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Association of California School Administrators
Association of California School Administrators
Educators can help advance the needs in our nation
Guest Column by Marco Nava
February 8, 2021
Educators have good reason to be optimistic about the new presidential administration. In the run-up to his successful election, President Joseph R. Biden indicated his support and greater investment in public education, including higher salaries for teachers, expansion of school mental health programs, additional funding for early education and equitable funding for school districts. Dr. Jill Biden held an education town hall meeting on her first full day as First Lady, declaring she would work to ensure that educators receive the support, resources and, most importantly, the respect they deserve.
President Biden takes office during an especially challenging time in our nation. In addition to some of the more persistent educational challenges, there are more urgent issues that need immediate attention and action. He will need to contain the COVID-19 pandemic, stop and repair truth decay, and ensure the respectful and equitable treatment of all persons. Educational institutions provide an opportunity to address and accelerate this work.
The approval of the COVID-19 vaccine in December 2020 signaled the hopeful return to face-to-face instruction, work and gatherings with family and friends. Production levels that could not meet the current demand and logistical challenges hampered the rollout. Once these challenges are corrected, schools can be at the center of the vaccination effort.
Superintendent Austin Beutner of Los Angeles Unified School District has made a compelling case for the approval of schools as vaccination centers. Schools are neighborhood hubs, situated for easy access, and centers of trust, with nurses and the infrastructure to support community centered vaccination efforts. Additionally, schools can be part of a positive messaging campaign through educating students, families and community members on the safety and efficacy of the vaccine.
Kavanagh and Rich (2018) have researched the phenomena of “truth decay” and characterize it through four trends: increasing disagreement between facts and data, blurring the line between facts and opinions, influence of opinion over fact, and decreased trust in formerly respected institutions of factual information.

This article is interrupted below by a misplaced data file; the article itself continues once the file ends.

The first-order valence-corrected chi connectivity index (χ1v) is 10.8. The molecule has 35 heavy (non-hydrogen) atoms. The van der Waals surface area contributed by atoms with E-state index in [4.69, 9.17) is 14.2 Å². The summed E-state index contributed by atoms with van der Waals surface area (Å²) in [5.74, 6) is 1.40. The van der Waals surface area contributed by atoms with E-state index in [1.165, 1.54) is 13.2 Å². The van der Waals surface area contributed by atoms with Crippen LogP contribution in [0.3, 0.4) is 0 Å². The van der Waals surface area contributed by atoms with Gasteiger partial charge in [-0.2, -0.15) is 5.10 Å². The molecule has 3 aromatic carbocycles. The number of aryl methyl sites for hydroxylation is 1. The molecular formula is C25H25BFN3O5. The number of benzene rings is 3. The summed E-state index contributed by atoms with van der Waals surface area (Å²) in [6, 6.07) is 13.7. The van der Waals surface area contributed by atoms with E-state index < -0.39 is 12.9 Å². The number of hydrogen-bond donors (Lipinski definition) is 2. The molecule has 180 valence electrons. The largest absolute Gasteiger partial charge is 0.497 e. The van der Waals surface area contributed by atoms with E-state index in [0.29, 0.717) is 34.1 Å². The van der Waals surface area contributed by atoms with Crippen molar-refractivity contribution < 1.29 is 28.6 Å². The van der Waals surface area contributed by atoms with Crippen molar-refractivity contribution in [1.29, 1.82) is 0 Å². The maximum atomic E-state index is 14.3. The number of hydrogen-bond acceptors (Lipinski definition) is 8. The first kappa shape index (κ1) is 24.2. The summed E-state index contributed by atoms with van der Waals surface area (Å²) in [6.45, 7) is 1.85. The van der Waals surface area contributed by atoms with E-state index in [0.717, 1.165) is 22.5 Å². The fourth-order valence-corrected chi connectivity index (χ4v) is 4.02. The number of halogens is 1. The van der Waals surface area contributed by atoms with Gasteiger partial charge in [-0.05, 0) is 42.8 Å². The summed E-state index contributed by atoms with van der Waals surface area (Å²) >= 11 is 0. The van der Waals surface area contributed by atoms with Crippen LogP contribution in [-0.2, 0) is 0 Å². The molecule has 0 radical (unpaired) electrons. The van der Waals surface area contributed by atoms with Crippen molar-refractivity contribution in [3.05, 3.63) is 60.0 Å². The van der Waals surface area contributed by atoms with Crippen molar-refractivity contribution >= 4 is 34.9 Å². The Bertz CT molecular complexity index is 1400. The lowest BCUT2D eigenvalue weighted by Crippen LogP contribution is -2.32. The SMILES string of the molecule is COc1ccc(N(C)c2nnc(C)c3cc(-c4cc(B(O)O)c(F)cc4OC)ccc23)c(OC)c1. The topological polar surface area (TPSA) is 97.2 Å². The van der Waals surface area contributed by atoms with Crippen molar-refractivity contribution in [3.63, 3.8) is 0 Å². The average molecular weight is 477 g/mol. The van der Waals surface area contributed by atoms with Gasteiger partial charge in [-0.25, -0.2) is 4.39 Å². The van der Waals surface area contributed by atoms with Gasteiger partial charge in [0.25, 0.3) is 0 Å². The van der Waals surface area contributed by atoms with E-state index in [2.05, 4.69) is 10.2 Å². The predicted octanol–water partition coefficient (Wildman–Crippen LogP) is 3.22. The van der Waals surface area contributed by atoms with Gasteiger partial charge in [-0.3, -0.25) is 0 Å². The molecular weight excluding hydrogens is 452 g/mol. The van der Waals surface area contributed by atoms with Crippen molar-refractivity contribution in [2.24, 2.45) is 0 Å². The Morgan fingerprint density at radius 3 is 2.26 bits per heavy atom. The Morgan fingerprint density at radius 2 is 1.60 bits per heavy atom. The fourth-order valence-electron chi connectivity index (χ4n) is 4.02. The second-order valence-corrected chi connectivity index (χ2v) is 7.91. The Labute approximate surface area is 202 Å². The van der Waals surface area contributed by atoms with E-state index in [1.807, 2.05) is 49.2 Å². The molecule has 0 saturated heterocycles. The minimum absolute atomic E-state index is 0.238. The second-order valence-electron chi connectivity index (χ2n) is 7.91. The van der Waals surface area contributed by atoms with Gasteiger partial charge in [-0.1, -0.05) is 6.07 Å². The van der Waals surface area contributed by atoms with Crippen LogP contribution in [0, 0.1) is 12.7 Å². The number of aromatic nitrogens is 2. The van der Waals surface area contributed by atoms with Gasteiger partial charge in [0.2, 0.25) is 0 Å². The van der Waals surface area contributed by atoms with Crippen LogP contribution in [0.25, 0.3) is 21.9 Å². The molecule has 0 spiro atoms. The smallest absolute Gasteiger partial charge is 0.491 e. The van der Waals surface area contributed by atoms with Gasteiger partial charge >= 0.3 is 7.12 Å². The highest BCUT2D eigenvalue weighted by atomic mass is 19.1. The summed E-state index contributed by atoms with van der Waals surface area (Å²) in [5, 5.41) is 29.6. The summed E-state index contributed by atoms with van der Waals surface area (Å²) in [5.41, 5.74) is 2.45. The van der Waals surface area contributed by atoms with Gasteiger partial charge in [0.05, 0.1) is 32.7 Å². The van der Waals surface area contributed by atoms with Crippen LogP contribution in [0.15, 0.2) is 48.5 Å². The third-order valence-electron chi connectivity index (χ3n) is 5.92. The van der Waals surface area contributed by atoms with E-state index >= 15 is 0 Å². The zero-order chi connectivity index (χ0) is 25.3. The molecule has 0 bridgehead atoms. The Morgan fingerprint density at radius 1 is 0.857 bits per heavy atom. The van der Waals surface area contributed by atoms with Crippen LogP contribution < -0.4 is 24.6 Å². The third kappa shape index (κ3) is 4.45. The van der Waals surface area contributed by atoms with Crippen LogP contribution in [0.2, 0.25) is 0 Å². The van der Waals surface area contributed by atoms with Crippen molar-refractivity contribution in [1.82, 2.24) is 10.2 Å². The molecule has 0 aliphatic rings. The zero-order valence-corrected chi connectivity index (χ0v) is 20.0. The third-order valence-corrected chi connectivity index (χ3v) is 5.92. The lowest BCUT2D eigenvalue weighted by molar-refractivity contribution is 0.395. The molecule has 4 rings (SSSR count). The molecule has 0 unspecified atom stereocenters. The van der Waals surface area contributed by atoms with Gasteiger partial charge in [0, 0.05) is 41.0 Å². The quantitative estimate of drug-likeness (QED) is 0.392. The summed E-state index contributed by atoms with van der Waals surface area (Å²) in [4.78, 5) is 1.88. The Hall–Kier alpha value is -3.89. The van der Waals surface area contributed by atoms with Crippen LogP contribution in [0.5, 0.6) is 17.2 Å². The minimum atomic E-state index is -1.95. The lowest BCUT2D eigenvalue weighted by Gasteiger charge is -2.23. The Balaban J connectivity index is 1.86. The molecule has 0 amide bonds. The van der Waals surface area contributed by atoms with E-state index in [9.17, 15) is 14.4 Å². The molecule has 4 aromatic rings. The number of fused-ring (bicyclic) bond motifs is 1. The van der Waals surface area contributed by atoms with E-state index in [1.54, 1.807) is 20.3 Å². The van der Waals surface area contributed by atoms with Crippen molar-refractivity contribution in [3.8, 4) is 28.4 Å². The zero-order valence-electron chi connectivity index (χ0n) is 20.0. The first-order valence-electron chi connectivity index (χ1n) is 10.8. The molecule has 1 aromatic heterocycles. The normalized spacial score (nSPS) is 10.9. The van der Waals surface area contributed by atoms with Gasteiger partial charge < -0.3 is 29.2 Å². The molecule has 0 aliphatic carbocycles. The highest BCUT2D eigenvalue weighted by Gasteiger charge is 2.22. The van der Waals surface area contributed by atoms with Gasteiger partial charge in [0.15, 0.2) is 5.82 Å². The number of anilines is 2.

Schools can mitigate these trends by engaging students in critical thinking, having students and school-based adults explore their own bias, engaging in critical media literacy, and by exploring diverse perspectives and experiences outside of their personal and digital bubbles. Social media and digital spaces can be mechanisms for siloed information that is amplified through algorithmic learning and reinforcement. We read and listen to what we like, what we view, what we click on. If what we view is based on dis-information, it can echo loudly, creating misinformation caves where reality is blurred.
In this election, the public chose its first African-American, Asian-American, female vice president in California’s Kamala Harris. President Biden and Vice President Harris are selecting people from diverse backgrounds that more closely reflect the American public to fill key leadership positions.
Mirroring this practice, schools are social spaces of connection and harbor opportunities for rich dialogue and experiences where diverse perspectives can be explored and better understood with the goal toward equity. School administrators can create spaces for conversations that address unconscious bias. This requires pedagogical support as well as resources for rethinking what we emphasize in education.
A critical understanding of information and the power it affords is indispensable to a future that is more equitable, one that values diversity, working toward the public good, and that continues to innovate and address the challenges of our world. Innovation is stifled if we are not inclusive of the perspectives and experiences that reflect the richness of human diversity. Each student we work with becomes part of the fabric of humanity, with the potential to address the challenges we face. Our democracy, this great experiment of self-governance by people from all corners of the country, depends on it.
President Biden said, “Leadership, at its core, in my view, is about being personal.” School leaders understand the importance of relational work in order to engender trust and collective action to achieve the vision of student academic and personal success.
Marco A. Nava, Ed.D., is the Administrator, Induction & Credentialing Programs, Human Resources Division, in LAUSD.
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